“Attack team one to command, Heavy Contents.” What does this phrase mean to you? It means that the structure they are in is full of belongings or a “Hoarder Home.”
With this growing problem becoming popular in reality TV, the fire service must use the bright lights of Hollywood to keep training on fighting these types of fires. As the near misses and news stories keep rolling in, we all should discuss what it would be like to fight hoarder home fires. Let’s take a moment to discuss initial size-up and tactics. A 380 degree size-up (adding 20 degrees to the normal 360) will give you 20 more years in the fire service.
Most of today’s officers have been taught to perform a 360-degree walk around the building to size-up the situation. As a common practice, doors, windows, smoke and fire conditions all are being accounted for. Now, let’s add another 20 degrees of size up by looking at the owner’s vehicle. Why would we take the time to look in someone’s vehicle? Well, maybe we shouldn’t look at it on every fire, but when we start to suspect that a hoarder condition is involved, the extra few seconds to look into someone’s vehicle could give you a world of information.
Let’s use the example of a first-arriving officer walking around a single-family home. He notices that the windows are blocked; that’s clue number 1. What if the officer has to step over large amounts of belongings in the yard; that’s clue number 2. Time to take a peek at their car! As you approach the vehicle, you notice that it is loaded down with a large amount of belongings. Bam, that is clue number 3. You should be ready to face-off head to head with a fire in a Hoarded Home.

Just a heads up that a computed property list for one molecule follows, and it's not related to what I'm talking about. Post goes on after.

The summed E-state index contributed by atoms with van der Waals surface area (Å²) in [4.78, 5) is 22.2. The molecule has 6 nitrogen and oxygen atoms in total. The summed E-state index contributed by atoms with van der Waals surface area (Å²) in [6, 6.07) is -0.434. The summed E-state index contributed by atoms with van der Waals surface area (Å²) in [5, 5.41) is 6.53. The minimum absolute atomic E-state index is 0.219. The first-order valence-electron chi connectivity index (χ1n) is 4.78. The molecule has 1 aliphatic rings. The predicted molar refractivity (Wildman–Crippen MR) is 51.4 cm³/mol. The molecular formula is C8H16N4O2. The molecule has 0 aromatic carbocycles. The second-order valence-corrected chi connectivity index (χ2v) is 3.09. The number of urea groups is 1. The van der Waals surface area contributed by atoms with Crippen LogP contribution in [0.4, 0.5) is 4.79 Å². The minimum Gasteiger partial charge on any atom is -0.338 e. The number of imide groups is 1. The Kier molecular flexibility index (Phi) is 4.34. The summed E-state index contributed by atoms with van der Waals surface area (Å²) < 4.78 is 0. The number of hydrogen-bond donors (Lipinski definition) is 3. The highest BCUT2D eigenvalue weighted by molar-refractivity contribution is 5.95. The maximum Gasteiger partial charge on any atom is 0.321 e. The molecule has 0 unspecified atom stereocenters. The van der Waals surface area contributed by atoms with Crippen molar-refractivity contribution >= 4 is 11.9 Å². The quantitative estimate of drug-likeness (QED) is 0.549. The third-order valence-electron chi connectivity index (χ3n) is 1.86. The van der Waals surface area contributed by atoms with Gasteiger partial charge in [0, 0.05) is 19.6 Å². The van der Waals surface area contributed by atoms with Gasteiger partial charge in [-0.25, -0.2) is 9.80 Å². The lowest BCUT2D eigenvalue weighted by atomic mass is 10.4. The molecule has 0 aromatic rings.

An announcement should be made over the radio, “Units responding to xyz street...we have a Heavy Content fire.” This should be a cue and a clue to everyone that this house is under stress before the first droplet of water is applied. Many homes that are loaded with belongings have structural issues due to the lack of maintenance. As a decision maker in the most important five minutes of a response, the use of your senses and an extra 20 degrees will help. An adjustment on tactics will need to be made when faced with a hoarded home.
Now that we have established that we may be dealing with a hoarded home, let’s attack this monster. To the front door we go. Wait, hold up, and stop a minute. Is the front door the best way to attack? Well, here we go again, it may not be. Some people that accumulate a large amount of belongings will have their house narrowed down to small usable spaces and the front rooms may not be one. Many times the belongings will have taken over the living or family rooms. Some people may have brought so much material into their home that the bedrooms are all that’s left that can be accessed.
When we are making our 380-degree size-up, we should find the best point of entry. I agree that most of us will make this decision as would you, but it will become harder when the loads of belongings begin to reach shoulder or even head height. So how do we handle this. I vote to hit it from the outside and use the lack of airflow to help use a steam approach to fighting this fire. Now you’re probably thinking, “Did he say use a fog nozzle, mess up the thermal balance, not ventilate and use an outside fire flow directed in to combat this problem?” Yes I did.